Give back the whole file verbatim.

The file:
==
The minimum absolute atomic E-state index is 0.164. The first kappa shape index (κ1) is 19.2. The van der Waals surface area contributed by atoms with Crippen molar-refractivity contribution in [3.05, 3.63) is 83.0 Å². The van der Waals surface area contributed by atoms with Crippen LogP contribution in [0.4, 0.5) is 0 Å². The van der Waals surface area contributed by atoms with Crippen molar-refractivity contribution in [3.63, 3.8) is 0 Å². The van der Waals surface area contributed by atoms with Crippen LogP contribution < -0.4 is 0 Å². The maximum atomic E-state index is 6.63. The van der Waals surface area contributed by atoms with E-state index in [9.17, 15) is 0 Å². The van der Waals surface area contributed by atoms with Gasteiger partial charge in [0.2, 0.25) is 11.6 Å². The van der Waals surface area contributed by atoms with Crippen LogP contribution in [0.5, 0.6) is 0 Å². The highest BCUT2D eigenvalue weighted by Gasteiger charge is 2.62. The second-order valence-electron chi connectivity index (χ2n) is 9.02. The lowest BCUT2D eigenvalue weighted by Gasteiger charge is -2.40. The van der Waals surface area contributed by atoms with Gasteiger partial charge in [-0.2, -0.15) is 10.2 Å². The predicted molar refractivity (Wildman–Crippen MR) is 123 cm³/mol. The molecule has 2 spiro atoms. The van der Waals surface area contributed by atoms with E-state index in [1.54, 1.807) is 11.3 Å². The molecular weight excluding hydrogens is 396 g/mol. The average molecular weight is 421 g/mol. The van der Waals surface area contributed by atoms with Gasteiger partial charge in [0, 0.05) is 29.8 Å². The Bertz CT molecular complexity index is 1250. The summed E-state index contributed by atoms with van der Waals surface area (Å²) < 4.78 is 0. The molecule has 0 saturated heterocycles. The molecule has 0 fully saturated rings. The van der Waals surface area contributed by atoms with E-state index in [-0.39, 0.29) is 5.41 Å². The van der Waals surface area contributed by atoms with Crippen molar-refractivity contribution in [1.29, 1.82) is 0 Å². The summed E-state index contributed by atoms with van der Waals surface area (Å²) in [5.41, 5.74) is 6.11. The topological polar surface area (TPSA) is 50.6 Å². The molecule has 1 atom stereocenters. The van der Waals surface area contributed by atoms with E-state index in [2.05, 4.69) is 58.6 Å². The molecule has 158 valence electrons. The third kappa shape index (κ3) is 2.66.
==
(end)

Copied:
The minimum absolute atomic E-state index is 0.164. The first kappa shape index (κ1) is 19.2. The van der Waals surface area contributed by atoms with Crippen molar-refractivity contribution in [3.05, 3.63) is 83.0 Å². The van der Waals surface area contributed by atoms with Crippen LogP contribution in [0.4, 0.5) is 0 Å². The van der Waals surface area contributed by atoms with Crippen molar-refractivity contribution in [3.63, 3.8) is 0 Å². The van der Waals surface area contributed by atoms with Crippen LogP contribution < -0.4 is 0 Å². The maximum atomic E-state index is 6.63. The van der Waals surface area contributed by atoms with E-state index in [9.17, 15) is 0 Å². The van der Waals surface area contributed by atoms with Gasteiger partial charge in [0.2, 0.25) is 11.6 Å². The van der Waals surface area contributed by atoms with Crippen LogP contribution in [0.5, 0.6) is 0 Å². The highest BCUT2D eigenvalue weighted by Gasteiger charge is 2.62. The second-order valence-electron chi connectivity index (χ2n) is 9.02. The lowest BCUT2D eigenvalue weighted by Gasteiger charge is -2.40. The van der Waals surface area contributed by atoms with Gasteiger partial charge in [-0.2, -0.15) is 10.2 Å². The predicted molar refractivity (Wildman–Crippen MR) is 123 cm³/mol. The molecule has 2 spiro atoms. The van der Waals surface area contributed by atoms with E-state index in [1.54, 1.807) is 11.3 Å². The molecular weight excluding hydrogens is 396 g/mol. The average molecular weight is 421 g/mol. The van der Waals surface area contributed by atoms with Gasteiger partial charge in [0, 0.05) is 29.8 Å². The Bertz CT molecular complexity index is 1250. The summed E-state index contributed by atoms with van der Waals surface area (Å²) < 4.78 is 0. The molecule has 0 saturated heterocycles. The molecule has 0 fully saturated rings. The van der Waals surface area contributed by atoms with E-state index in [-0.39, 0.29) is 5.41 Å². The van der Waals surface area contributed by atoms with Crippen molar-refractivity contribution in [1.29, 1.82) is 0 Å². The summed E-state index contributed by atoms with van der Waals surface area (Å²) in [5.41, 5.74) is 6.11. The topological polar surface area (TPSA) is 50.6 Å². The molecule has 1 atom stereocenters. The van der Waals surface area contributed by atoms with E-state index in [2.05, 4.69) is 58.6 Å². The molecule has 158 valence electrons. The third kappa shape index (κ3) is 2.66.